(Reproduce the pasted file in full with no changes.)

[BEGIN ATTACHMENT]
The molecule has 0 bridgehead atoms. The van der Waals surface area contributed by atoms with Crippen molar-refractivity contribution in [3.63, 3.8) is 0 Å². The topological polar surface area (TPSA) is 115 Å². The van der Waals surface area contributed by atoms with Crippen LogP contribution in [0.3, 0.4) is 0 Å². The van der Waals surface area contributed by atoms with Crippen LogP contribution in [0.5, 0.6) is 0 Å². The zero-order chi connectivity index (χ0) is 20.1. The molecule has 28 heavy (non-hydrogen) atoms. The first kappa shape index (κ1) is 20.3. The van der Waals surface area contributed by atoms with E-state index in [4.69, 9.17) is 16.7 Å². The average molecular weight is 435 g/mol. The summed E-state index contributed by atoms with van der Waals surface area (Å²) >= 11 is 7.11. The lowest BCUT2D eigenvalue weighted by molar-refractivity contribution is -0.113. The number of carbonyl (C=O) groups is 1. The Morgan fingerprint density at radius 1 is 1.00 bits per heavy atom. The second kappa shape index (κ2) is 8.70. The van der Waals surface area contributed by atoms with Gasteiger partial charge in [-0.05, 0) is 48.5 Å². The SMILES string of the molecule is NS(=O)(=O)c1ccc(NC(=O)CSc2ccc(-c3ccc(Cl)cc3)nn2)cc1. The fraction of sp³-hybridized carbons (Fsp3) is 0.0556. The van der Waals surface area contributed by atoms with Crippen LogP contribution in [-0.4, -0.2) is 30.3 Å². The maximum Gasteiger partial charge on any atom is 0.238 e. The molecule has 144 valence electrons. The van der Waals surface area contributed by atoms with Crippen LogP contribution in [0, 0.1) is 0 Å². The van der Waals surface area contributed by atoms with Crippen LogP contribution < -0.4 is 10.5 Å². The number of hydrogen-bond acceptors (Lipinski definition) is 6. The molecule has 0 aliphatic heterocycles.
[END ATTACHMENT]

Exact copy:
The molecule has 0 bridgehead atoms. The van der Waals surface area contributed by atoms with Crippen molar-refractivity contribution in [3.63, 3.8) is 0 Å². The topological polar surface area (TPSA) is 115 Å². The van der Waals surface area contributed by atoms with Crippen LogP contribution in [0.3, 0.4) is 0 Å². The van der Waals surface area contributed by atoms with Crippen LogP contribution in [0.5, 0.6) is 0 Å². The zero-order chi connectivity index (χ0) is 20.1. The molecule has 28 heavy (non-hydrogen) atoms. The first kappa shape index (κ1) is 20.3. The van der Waals surface area contributed by atoms with E-state index in [4.69, 9.17) is 16.7 Å². The average molecular weight is 435 g/mol. The summed E-state index contributed by atoms with van der Waals surface area (Å²) >= 11 is 7.11. The lowest BCUT2D eigenvalue weighted by molar-refractivity contribution is -0.113. The number of carbonyl (C=O) groups is 1. The Morgan fingerprint density at radius 1 is 1.00 bits per heavy atom. The second kappa shape index (κ2) is 8.70. The van der Waals surface area contributed by atoms with Gasteiger partial charge in [-0.05, 0) is 48.5 Å². The SMILES string of the molecule is NS(=O)(=O)c1ccc(NC(=O)CSc2ccc(-c3ccc(Cl)cc3)nn2)cc1. The fraction of sp³-hybridized carbons (Fsp3) is 0.0556. The van der Waals surface area contributed by atoms with Crippen LogP contribution in [-0.4, -0.2) is 30.3 Å². The maximum Gasteiger partial charge on any atom is 0.238 e. The molecule has 144 valence electrons. The van der Waals surface area contributed by atoms with Crippen LogP contribution in [0, 0.1) is 0 Å². The van der Waals surface area contributed by atoms with Crippen LogP contribution < -0.4 is 10.5 Å². The number of hydrogen-bond acceptors (Lipinski definition) is 6. The molecule has 0 aliphatic heterocycles.